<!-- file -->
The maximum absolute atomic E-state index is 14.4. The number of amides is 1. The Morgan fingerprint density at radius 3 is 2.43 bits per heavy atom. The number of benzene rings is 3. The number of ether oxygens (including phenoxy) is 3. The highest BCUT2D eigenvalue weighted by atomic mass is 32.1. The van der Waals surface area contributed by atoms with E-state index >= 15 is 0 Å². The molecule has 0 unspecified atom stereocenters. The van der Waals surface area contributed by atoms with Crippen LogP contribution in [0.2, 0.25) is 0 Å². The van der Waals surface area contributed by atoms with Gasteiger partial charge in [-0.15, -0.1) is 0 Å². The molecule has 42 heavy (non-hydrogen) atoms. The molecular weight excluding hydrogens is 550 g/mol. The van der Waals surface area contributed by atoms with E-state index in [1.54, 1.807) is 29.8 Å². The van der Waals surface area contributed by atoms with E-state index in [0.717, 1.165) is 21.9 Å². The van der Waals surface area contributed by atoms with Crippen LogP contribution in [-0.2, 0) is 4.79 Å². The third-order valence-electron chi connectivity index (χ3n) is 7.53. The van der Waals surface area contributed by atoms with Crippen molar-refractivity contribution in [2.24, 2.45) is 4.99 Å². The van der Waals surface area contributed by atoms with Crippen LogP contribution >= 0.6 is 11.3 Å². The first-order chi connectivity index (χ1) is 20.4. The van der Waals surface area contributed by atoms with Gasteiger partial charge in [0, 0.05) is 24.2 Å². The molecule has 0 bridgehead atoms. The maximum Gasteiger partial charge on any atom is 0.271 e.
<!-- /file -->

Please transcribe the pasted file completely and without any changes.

The maximum absolute atomic E-state index is 14.4. The number of amides is 1. The Morgan fingerprint density at radius 3 is 2.43 bits per heavy atom. The number of benzene rings is 3. The number of ether oxygens (including phenoxy) is 3. The highest BCUT2D eigenvalue weighted by atomic mass is 32.1. The van der Waals surface area contributed by atoms with E-state index >= 15 is 0 Å². The molecule has 0 unspecified atom stereocenters. The van der Waals surface area contributed by atoms with Crippen LogP contribution in [0.2, 0.25) is 0 Å². The van der Waals surface area contributed by atoms with Gasteiger partial charge in [-0.15, -0.1) is 0 Å². The molecule has 42 heavy (non-hydrogen) atoms. The molecular weight excluding hydrogens is 550 g/mol. The van der Waals surface area contributed by atoms with E-state index in [1.54, 1.807) is 29.8 Å². The van der Waals surface area contributed by atoms with E-state index in [0.717, 1.165) is 21.9 Å². The van der Waals surface area contributed by atoms with Crippen LogP contribution in [-0.2, 0) is 4.79 Å². The third-order valence-electron chi connectivity index (χ3n) is 7.53. The van der Waals surface area contributed by atoms with Crippen molar-refractivity contribution in [2.24, 2.45) is 4.99 Å². The van der Waals surface area contributed by atoms with Crippen LogP contribution >= 0.6 is 11.3 Å². The first-order chi connectivity index (χ1) is 20.4. The van der Waals surface area contributed by atoms with Gasteiger partial charge in [0, 0.05) is 24.2 Å². The molecule has 0 bridgehead atoms. The maximum Gasteiger partial charge on any atom is 0.271 e.